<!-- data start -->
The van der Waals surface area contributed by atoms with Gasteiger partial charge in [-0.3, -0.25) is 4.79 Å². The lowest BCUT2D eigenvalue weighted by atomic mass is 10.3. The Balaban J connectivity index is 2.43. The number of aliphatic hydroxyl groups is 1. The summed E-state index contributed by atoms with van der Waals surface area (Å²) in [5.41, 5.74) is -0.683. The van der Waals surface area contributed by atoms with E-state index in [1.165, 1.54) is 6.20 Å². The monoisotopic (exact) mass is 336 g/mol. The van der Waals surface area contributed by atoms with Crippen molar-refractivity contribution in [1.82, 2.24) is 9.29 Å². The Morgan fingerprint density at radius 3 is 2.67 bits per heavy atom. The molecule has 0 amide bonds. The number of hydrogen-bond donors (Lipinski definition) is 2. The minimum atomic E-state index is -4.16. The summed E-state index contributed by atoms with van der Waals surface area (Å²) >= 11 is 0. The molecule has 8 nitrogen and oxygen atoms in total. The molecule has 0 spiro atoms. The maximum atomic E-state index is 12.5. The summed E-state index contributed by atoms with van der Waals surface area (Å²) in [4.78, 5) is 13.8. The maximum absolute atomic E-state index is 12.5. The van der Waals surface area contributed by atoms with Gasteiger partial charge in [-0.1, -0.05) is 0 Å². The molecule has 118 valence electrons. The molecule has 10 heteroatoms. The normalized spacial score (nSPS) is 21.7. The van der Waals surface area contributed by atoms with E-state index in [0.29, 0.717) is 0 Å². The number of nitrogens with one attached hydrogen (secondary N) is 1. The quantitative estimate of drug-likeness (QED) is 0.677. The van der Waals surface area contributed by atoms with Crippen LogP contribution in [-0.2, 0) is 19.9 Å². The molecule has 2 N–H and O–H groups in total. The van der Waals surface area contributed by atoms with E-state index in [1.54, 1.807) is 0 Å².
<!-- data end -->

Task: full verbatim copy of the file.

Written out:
The van der Waals surface area contributed by atoms with Gasteiger partial charge in [-0.3, -0.25) is 4.79 Å². The lowest BCUT2D eigenvalue weighted by atomic mass is 10.3. The Balaban J connectivity index is 2.43. The number of aliphatic hydroxyl groups is 1. The summed E-state index contributed by atoms with van der Waals surface area (Å²) in [5.41, 5.74) is -0.683. The van der Waals surface area contributed by atoms with E-state index in [1.165, 1.54) is 6.20 Å². The monoisotopic (exact) mass is 336 g/mol. The van der Waals surface area contributed by atoms with Crippen molar-refractivity contribution in [1.82, 2.24) is 9.29 Å². The Morgan fingerprint density at radius 3 is 2.67 bits per heavy atom. The molecule has 0 amide bonds. The number of hydrogen-bond donors (Lipinski definition) is 2. The minimum atomic E-state index is -4.16. The summed E-state index contributed by atoms with van der Waals surface area (Å²) >= 11 is 0. The molecule has 8 nitrogen and oxygen atoms in total. The molecule has 0 spiro atoms. The maximum atomic E-state index is 12.5. The summed E-state index contributed by atoms with van der Waals surface area (Å²) in [4.78, 5) is 13.8. The maximum absolute atomic E-state index is 12.5. The van der Waals surface area contributed by atoms with Gasteiger partial charge in [-0.1, -0.05) is 0 Å². The molecule has 118 valence electrons. The molecule has 10 heteroatoms. The normalized spacial score (nSPS) is 21.7. The van der Waals surface area contributed by atoms with E-state index in [0.29, 0.717) is 0 Å². The number of nitrogens with one attached hydrogen (secondary N) is 1. The quantitative estimate of drug-likeness (QED) is 0.677. The van der Waals surface area contributed by atoms with Crippen LogP contribution in [-0.2, 0) is 19.9 Å². The molecule has 2 N–H and O–H groups in total. The van der Waals surface area contributed by atoms with E-state index in [1.54, 1.807) is 0 Å².